JB: Winner

The Soul's proportions and function have always been a winning combination. Its interior has not with mostly cheap materials that don't look or feel of much quality. That's changed for 2014, and it's a noticeable improvement with more soft-touch materials and black-gloss finish trim pieces.

JW: Winner

The exterior changes take away from the Soul, making it less distinctive in front and more distinctive (in a negative way) in back, but this is one of those cases where I prefer to let individuals make their own aesthetic judgments. At least it's different. The interior is much improved. There are lots of advanced features along with the quality gains. If the ride and handling improve, as they have in other recently redone Kia vehicles, this will be a winner many times over.

2014 Mitsubishi Mirage

MH: Winner

Perhaps reading about the Mirage's puny specs, like its 74-horsepower three-cylinder engine, created unnaturally low expectations for Mitsubishi's new subcompact hatchback, but I walked away impressed with its roomy and relatively comfortable cabin. When you take into account its expected thriftiness at the gas station, the Mirage might surprise people.

AB: Winner

It wins simply because it makes the Smart ForTwo completely irrelevant. The Mirage's three-cylinder engine has 4 hp more than the Smart's three-cylinder; it handily trounces the ForTwo's fuel economy (by a lot) and features room for two extra people and their stuff. Is this going to save Mitsubishi in the U.S. market? Not a chance. Scrapping all of its U.S.-made midsize cars and SUVs in favor of expensive, imported-from-Japan compacts and minicars is no recipe for success, but it might delay Mitsubishi's demise a while.

JB: Winner

It pains me to call a dinky car with 74 hp a winner, but its fuel economy of 40 mpg city/highway combined and potentially low price could be a winner for value shoppers looking for a high-mileage small car. Tiny cars like the Chevrolet Spark and Smart ForTwo can't match the Mirage's mileage claim.

JW: Loser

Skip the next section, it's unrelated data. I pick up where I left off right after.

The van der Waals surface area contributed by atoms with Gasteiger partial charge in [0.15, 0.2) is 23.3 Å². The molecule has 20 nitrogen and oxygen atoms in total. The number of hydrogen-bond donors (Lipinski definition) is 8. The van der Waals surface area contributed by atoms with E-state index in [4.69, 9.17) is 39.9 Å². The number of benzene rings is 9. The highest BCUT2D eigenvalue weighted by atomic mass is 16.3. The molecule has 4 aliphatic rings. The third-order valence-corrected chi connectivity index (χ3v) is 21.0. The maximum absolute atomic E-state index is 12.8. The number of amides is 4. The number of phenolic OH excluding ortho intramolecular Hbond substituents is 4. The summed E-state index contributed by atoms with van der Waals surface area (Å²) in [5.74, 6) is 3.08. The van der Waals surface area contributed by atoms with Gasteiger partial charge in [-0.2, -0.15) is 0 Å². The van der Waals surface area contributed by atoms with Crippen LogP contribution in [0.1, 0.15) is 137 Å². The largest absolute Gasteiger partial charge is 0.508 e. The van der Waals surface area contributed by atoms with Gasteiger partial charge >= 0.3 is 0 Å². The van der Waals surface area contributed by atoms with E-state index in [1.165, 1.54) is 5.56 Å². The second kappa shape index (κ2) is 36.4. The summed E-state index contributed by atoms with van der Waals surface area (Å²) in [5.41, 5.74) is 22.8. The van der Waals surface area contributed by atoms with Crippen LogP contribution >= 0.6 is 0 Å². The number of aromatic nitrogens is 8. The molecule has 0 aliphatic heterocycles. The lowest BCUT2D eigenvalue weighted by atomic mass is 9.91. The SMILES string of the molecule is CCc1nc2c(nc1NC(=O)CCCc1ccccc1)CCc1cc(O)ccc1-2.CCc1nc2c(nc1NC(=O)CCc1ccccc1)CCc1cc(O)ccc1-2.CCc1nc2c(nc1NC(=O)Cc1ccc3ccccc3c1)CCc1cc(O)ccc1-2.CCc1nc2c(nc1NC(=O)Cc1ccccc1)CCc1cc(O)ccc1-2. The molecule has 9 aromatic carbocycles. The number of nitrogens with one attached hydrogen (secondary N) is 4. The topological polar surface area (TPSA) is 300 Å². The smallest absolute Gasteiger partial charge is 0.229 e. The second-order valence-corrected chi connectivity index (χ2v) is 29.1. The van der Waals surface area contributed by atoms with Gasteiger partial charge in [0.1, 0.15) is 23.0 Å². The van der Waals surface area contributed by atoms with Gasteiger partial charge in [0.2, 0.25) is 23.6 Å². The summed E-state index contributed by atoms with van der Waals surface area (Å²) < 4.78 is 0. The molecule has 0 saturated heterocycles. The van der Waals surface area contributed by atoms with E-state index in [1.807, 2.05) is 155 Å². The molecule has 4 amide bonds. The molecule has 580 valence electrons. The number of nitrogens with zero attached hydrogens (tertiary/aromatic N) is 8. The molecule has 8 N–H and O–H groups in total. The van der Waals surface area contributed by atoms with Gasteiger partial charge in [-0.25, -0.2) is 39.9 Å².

Aaron is still new to the team, so he hasn't learned that the ForTwo has been dead to us for years. The legit competitors are the Spark and Scion iQ. The Spark was surprisingly impressive even after I drove it. The iQ? Only until I drove it. A 74-hp three-banger and continuously variable automatic transmission are a recipe for disaster. This thing looks so old inside that I'm surprised Coda hasn't electrified it.


2014 Scion tC

MH: Loser

The updated tC coupe incorporates some design cues from the brand's FR-S sports car, especially up front, but the look doesn't go all that well with the rest of the design. Not helping matters is an interior that's heavy on cheap-looking -- and feeling --materials. You can do better, Scion; I know you can.

AB: Loser

Snore. Same old car but now with a Toyota Avalon front end, dull gray interior and LED "Altezza-style" taillights that went out of style five years ago. In a world where you can get a 201-hp Veloster Turbo or Honda Civic Si coupe for just a couple grand more, where's the appeal of the boring tC?

JB: Loser

Despite interior updates, the Scion tC still isn't on the same level as the Hyundai Veloster or Honda Civic. Its inspiration from the awesome FR-S should have been left where it belongs -- on the rear-wheel-drive sports car, though you can't blame Scion for wanting to see some of that car's success on the less interesting tC.

JW: Loser

Tale of two compacts: Honda and Scion came out with new generations; the Civic remained good but took a few steps backward. One model year later, Honda fixed it. The tC took more steps backward in 2011 and Scion still hasn't fixed it. I'd respect them more if they reverted to the gen-one tC.

2014 Subaru XV Crosstrek Hybrid

MH: Loser

I like the XV Crosstrek and think the gas-only version should do well for Subaru, but the hybrid's estimated gas mileage -- only 3 mpg better in combined city/highway driving -- is a problem in an era when hybrids must produce big fuel-economy gains to warrant their extra cost. Pricing hasn't been released yet, but the upcharge will have to be pretty small for the hybrid version to be worth it for most buyers.

AB: Loser

For Subie's first hybrid, this thing is lame. The whole point of a hybrid is better fuel economy, and the XV Crosstrek Hybrid just isn't enough of a hybrid to actually deliver. It's rated at 28/34 mpg city/highway, whereas the conventional version gets 25/33 mpg. It'll probably sell like crazy to loyal Subaru owners despite the extra cost and awful Linda Blair Upchuck Green paint, but as hybrids go, this is weaksauce.

JB: Loser

Like Mike and Aaron mention, the mileage improvement is weak for a hybrid. Maybe an off-road-oriented XV Crosstrek model with a lifted suspension wasn't the best way to introduce a hybrid.